#// Practice Name in H. 1 GOALS: BY THE END OF THIS PRACTICE, PARTICIPANTS SHOULD BE ABLE TO… (HEADING 3) ü Identify quantifiable practice goals here. ü Use checkmarks instead of bullets. Writer’s Tip: Use measurable and consistent language like “Identify 3 causes…” or “Explain the importance…” or “Describe how…” MATERIALS: •

List all of the materials a coach will need during the practice.

Materials can be listed without sentences, for example:

Risk Field cards

12 cones

3 balls

PREPARATION: •

List all of the preparation a coach needs to do for this practice.

SCHEDULE: •

Warm Up (10 min)

Activity (40 min)

Cool Down (10 min)

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ACTIVITIES:

W ARM U P (T IME

IN

M IN )

1// Always start with a warm up Ÿ

Use the “To Coach” format to tell the coach what to do. Every practice should begin with some type of warm up.

Ÿ

Use assertive and directive words like “instruct,” “explain,” or “show” to ensure the coach is leading an active warm-up.

Ÿ

All warm ups should be at 5-minute intervals. For example, 5, 10, or 15 minutes. o Use the “To Player” format to instruct the coach what to tell the players. ü Write responses coaches may hear from players.

A CTIVITY N AME (T IME

IN

M IN )

1// Only the first letter of the heading is capitalized in Heading 4 steps Ÿ

Write “To Coach” immediately after a Heading 4 step. o Use the “To Player” format to instruct the coach what to tell the players. ü Write responses coaches may hear from players. Writer’s Tip: Writing large chunks of instruction can be hard for a coach to read in the middle of a practice. Better to break up lots of text into multiple bullets.

 Discussion: Ÿ

Ask the players the following questions and allow time to speak. o Questions a coach asks directly to players? ü Responses players might say (with period).

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KEY MESSAGE/S:

 THE KEY MESSAGE/S ALWAYS FOLLOWS A DISCUSSION.

‚ INSERT KEY MESSAGES THROUGHOUT THE PRACTICE FOR YOUNGER PLAYERS.

ƒ GROUP KEY MESSAGES AT THE END OF THE PRACTICE FOR OLDER PLAYERS.

C OOL D OWN (T IME

IN

M IN )

1// Cool Down Ÿ

Every practice should end with a cool down.

Ÿ

All warm ups should be at 5-minute intervals. For example, 5, 10, or 15 minutes.

Writer’s Tip: For a full list of warm-up, main and cool down activities, view the GRS Activity Bank folder. Reach out to Kat Daiss for access: Kdaiss@grassrootsoccer.org

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5// Usage and Glossary U SAGE & (ampersand) Always use & in practice titles. For example: Sex & Gender. Acronyms and abbreviations Use sparingly and only when the acronym is commonplace. On first reference, spell the words that make the acronym and place the acronym in parentheses after those words. Grassroot Soccer (GRS). Exceptions: AIDS and HIV. For plural abbreviations and acronyms, add an s, not an ‘s: SMSs, not SMS’s. EXCEPTION: Possessive GRS is GRS’s. That said, avoid using if possible. Capitalize all parts of the acronym: (such as TOC for Training of Coaches; do not use ToC). Active voice Write in the active voice rather than passive voice to make sentences clear and easy to translate. In active voice, the subject performs the action expressed by the verb; in passive voice, the subject is acted upon, rather than performing the action. µ Active: Jamison trained 50 coaches in Nigeria. µ Passive: Fifty coaches were trained by Jamison in Nigeria. Active voice is also more efficient writing. It takes fewer words to write a sentence using the active rather than passive voice. Two extra words adds up when multiplied across one curriculum, let alone 500 copies of that curriculum. For example:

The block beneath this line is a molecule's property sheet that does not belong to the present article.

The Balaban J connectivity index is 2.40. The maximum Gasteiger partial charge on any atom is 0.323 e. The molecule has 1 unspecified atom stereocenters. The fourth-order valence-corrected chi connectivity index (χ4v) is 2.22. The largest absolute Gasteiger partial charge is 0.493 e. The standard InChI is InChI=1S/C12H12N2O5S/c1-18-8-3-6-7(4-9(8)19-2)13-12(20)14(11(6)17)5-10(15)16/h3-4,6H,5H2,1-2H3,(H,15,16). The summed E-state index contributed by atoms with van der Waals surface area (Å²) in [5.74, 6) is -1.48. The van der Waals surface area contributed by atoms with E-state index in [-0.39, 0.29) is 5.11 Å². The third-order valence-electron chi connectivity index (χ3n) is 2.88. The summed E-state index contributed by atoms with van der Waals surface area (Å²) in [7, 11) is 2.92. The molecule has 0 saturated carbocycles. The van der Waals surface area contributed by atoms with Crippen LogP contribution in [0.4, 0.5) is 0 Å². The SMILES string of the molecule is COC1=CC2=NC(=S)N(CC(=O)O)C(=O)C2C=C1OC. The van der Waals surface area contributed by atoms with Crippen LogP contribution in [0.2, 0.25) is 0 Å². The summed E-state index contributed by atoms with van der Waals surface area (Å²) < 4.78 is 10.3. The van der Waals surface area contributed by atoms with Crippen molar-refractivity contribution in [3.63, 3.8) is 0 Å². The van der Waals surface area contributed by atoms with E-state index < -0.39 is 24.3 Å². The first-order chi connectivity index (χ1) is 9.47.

µ Active: Ask a volunteer to sing a few lines of Nkosi Sikelel’ iAfrika. (12 words)

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µ Passive: A volunteer should be asked to sing a few lines of Nkosi Sikelel’ iAfrika (14 words.) You can identify the passive voice by looking for the verb “to be” (am, is, are, was, were, be, being, or been) followed by a verb ending in ed, en or t. Passive voice requires BOTH1. µ Passive: Simple and powerful connections between soccer and life are created by SKILLZ programs. (are + created) To fix passive voice, figure out who is doing the action in the sentence and make that “actor” the subject of the sentence. Then change the verb to the proper active voice tense. µ Active: SKILLZ programs create simple and powerful connections between soccer and life. Ages Use figures, not words. The girl is 12 years old. Use hyphens for ages expressed as adjectives before a noun or as substitutes for nouns: A 12-year-old girl, a game for 15-year-olds. For ranges, use ages (not aged, which means growing older) with an en dash: The survey represents young women in South Africa, ages 15-19, who have HIV. AIDS Use the acronym without spelling it out on first reference. If it is spelled out (for instance, in a glossary), use acquired immunodeficiency syndrome. Because AIDS is a clinical syndrome, it is incorrect to say AIDS virus. Correct usage is: HIV, the virus that causes AIDS. American English Always use British English unless writing specifically for an American audience. British English